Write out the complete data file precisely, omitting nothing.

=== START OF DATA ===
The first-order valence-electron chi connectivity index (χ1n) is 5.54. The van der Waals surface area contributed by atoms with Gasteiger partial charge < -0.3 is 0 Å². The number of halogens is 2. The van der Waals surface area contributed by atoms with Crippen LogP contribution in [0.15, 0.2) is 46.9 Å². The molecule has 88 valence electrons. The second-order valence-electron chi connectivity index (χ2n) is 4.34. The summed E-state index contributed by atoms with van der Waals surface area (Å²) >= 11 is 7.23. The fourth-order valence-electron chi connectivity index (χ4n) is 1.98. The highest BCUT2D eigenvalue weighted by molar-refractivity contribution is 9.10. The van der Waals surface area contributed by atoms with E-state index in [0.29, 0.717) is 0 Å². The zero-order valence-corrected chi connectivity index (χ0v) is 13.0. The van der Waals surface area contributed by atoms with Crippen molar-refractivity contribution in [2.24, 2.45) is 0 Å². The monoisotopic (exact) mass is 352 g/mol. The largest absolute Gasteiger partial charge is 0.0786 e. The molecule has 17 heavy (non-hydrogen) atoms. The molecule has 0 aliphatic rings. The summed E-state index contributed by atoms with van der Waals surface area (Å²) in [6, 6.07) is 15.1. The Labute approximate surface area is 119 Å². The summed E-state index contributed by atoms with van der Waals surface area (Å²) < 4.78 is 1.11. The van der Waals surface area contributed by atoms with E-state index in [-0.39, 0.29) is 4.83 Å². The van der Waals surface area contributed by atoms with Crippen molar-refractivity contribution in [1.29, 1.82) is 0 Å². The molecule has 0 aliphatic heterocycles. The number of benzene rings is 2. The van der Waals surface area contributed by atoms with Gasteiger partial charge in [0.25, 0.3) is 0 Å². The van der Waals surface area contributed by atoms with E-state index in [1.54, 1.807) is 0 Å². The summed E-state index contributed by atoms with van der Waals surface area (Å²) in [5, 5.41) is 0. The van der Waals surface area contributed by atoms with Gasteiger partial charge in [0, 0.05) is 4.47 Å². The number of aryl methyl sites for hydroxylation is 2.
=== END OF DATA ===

The first-order valence-electron chi connectivity index (χ1n) is 5.54. The van der Waals surface area contributed by atoms with Gasteiger partial charge < -0.3 is 0 Å². The number of halogens is 2. The van der Waals surface area contributed by atoms with Crippen LogP contribution in [0.15, 0.2) is 46.9 Å². The molecule has 88 valence electrons. The second-order valence-electron chi connectivity index (χ2n) is 4.34. The summed E-state index contributed by atoms with van der Waals surface area (Å²) >= 11 is 7.23. The fourth-order valence-electron chi connectivity index (χ4n) is 1.98. The highest BCUT2D eigenvalue weighted by molar-refractivity contribution is 9.10. The van der Waals surface area contributed by atoms with E-state index in [0.29, 0.717) is 0 Å². The zero-order valence-corrected chi connectivity index (χ0v) is 13.0. The van der Waals surface area contributed by atoms with Crippen molar-refractivity contribution in [2.24, 2.45) is 0 Å². The monoisotopic (exact) mass is 352 g/mol. The largest absolute Gasteiger partial charge is 0.0786 e. The molecule has 17 heavy (non-hydrogen) atoms. The molecule has 0 aliphatic rings. The summed E-state index contributed by atoms with van der Waals surface area (Å²) in [6, 6.07) is 15.1. The Labute approximate surface area is 119 Å². The summed E-state index contributed by atoms with van der Waals surface area (Å²) < 4.78 is 1.11. The van der Waals surface area contributed by atoms with E-state index in [-0.39, 0.29) is 4.83 Å². The van der Waals surface area contributed by atoms with Crippen molar-refractivity contribution in [1.29, 1.82) is 0 Å². The molecule has 0 aliphatic heterocycles. The number of benzene rings is 2. The van der Waals surface area contributed by atoms with Gasteiger partial charge in [0.25, 0.3) is 0 Å². The van der Waals surface area contributed by atoms with E-state index in [1.54, 1.807) is 0 Å². The summed E-state index contributed by atoms with van der Waals surface area (Å²) in [5, 5.41) is 0. The van der Waals surface area contributed by atoms with Gasteiger partial charge in [0, 0.05) is 4.47 Å². The number of aryl methyl sites for hydroxylation is 2.